I arrived home from work one evening in early March, to find in my postbox a brown envelope. Contained within it was a summons from the Court Service of Ireland, informing me that I was required to attend a jury selection process at the Criminal Court of Justice on an appointed date. How thrilling I thought to myself. I’ve seen Matlock. This would be exciting.
Candidates for jury service are randomly selected from the voting register. This was the third time I had been summonsed, but would be my first time available. Around twenty years ago I had been called in Limerick. Thanks to the fact I was on holiday in France on the requested date – evidence of which I had to provide – I was excused. About ten years ago I was called again – living in the Netherlands excused me on this occasion.
Attendance is mandatory. Certain professions – barristers; gardai; politicians – are excluded. Other professions are allowed to attend if they so wish, but are automatically excused upon request – teachers; nurses; doctors; dentists; students, retired people and the self-employed. You are not paid for jury service but your employer is obliged to pay your standard wage while you are in service.
On the specified date I arrived at the Central Criminal Court on Parkgate Street at the appointed hour. This is a modern, multi-storey building, opened eight years ago, to ease the strain on the Four Courts which is located on the river quays close by. My summons card proffered, I passed through the metal detector, while my bag passed through the X-ray machine and I was directed to the jury selection area to the right. I was instructed to take a seat in the waiting room, along with approximately three hundred other people. I was expecting to be sent home in a few hours. Just because you have been called does not mean that you will be chosen. On any given day, if you have not been selected by midday you are sent home and required to return each day, until Thursday in case you are needed for another trial.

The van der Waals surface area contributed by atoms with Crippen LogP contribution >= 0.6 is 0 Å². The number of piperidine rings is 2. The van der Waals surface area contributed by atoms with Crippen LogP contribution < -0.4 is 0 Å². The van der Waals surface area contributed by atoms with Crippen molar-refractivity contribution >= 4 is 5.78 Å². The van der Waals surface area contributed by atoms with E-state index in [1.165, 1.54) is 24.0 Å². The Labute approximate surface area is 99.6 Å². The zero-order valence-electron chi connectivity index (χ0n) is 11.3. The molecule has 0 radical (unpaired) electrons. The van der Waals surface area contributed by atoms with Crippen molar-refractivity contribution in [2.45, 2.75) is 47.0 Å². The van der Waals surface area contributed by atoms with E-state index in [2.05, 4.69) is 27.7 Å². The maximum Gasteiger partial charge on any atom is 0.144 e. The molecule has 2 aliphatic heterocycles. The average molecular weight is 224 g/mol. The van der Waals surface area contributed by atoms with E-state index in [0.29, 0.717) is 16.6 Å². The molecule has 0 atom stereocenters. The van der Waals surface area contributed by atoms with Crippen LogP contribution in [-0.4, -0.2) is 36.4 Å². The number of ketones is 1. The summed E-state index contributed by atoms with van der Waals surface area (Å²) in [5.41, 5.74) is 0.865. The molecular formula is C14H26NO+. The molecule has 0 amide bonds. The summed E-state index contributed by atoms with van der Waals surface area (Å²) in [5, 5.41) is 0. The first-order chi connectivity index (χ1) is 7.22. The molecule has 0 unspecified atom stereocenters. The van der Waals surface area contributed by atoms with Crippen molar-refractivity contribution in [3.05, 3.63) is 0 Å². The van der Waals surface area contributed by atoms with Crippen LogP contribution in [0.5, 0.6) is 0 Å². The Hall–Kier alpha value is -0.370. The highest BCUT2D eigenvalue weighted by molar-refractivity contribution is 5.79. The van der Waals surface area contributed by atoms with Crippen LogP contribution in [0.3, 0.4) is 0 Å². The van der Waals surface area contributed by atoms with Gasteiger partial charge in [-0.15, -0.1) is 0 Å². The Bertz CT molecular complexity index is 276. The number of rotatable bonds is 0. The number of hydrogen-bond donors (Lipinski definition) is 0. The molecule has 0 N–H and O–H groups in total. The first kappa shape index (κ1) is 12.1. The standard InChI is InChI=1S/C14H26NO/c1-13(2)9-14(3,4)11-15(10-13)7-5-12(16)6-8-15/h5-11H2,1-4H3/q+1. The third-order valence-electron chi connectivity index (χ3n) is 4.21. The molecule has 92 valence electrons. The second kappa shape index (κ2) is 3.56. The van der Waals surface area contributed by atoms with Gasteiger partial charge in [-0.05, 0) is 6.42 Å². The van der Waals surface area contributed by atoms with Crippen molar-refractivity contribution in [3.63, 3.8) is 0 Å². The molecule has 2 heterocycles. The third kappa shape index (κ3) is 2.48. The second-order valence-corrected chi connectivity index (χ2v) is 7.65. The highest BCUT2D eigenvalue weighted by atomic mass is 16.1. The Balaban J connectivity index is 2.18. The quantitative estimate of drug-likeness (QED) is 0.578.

At 10.15am, a court registrar appeared and made her way to the microphone. She proceeded to do a roll call of the attendees that day. She called our names, along with the individual identifier number on the green summons. The call was done in a number sequence. After this lengthy process she returned to the start of the list and called the names of people who had not replied to her original call-out.
Upon completion she told us that the initial case for the day was ‘The director of public prosecutions (on behalf of the people of Ireland) versus ***** *******.’ She then gave details of the case. For reasons I will explain later (perhaps on the second blog post I write about this experience), I am not allowed to give specifics about it. A brief, non-detailed description is allowed.
This case was concerned with a series of alleged rapes and sexual assaults over a five year period, on an underage person. My heart sank. That sounded horrific. I quickly pulled myself together. There were three hundred people in the room. I surely would not be selected. She announced that if our names and numbers were called, then we were to present ourselves to the Jury Minders (employed by the court service) at the entrance.
A jury is a random selection of twelve people. However twenty six names would be called. We were informed that both prosecution and defense each had the right to automatically challenge seven potential jurors when we arrived in court. They were not required to give a reason. If we were called and challenged, we were not to take it personally and to make our way back to jury selection room (accompanied by the jury minder) in case we were needed for another trial.
The very first name called was mine. Oh hell’s bells. I had no wish to be involved in this type of trial. I was reassured by the fact that I still had a less than fifty percent chance of selection.
When all twenty six names had been called we were whisked to a courtroom. It was packed with lawyers and members of the public.
The bewigged judge sitting at the raised bench told us that if our name was called then we were to approach the registrar at the front of the room, to take the bible and to swear the juror’s oath. If we were to be challenged by the prosecution or the defense, they simply had to call ‘Challenge’ before we reached the registrar, at which point we simply needed to turn around and exit the courtroom.
The first name called was my own. My heart started pounding. As if in slow motion I approached the registrar, all the while willing one of the sides to call ‘challenge’. The bible was in my hand. I had to repeat the juror’s oath. I made my way to the jury box and took a seat.
One by one each potential juror was called – many were challenged, most of whom had a look of relief on their faces. In the space of what must have been ten minutes, we were twelve.
We were thanked and instructed to follow our minder. The trial would begin at 2pm.
Lo and behold; I was on the jury for a criminal trial.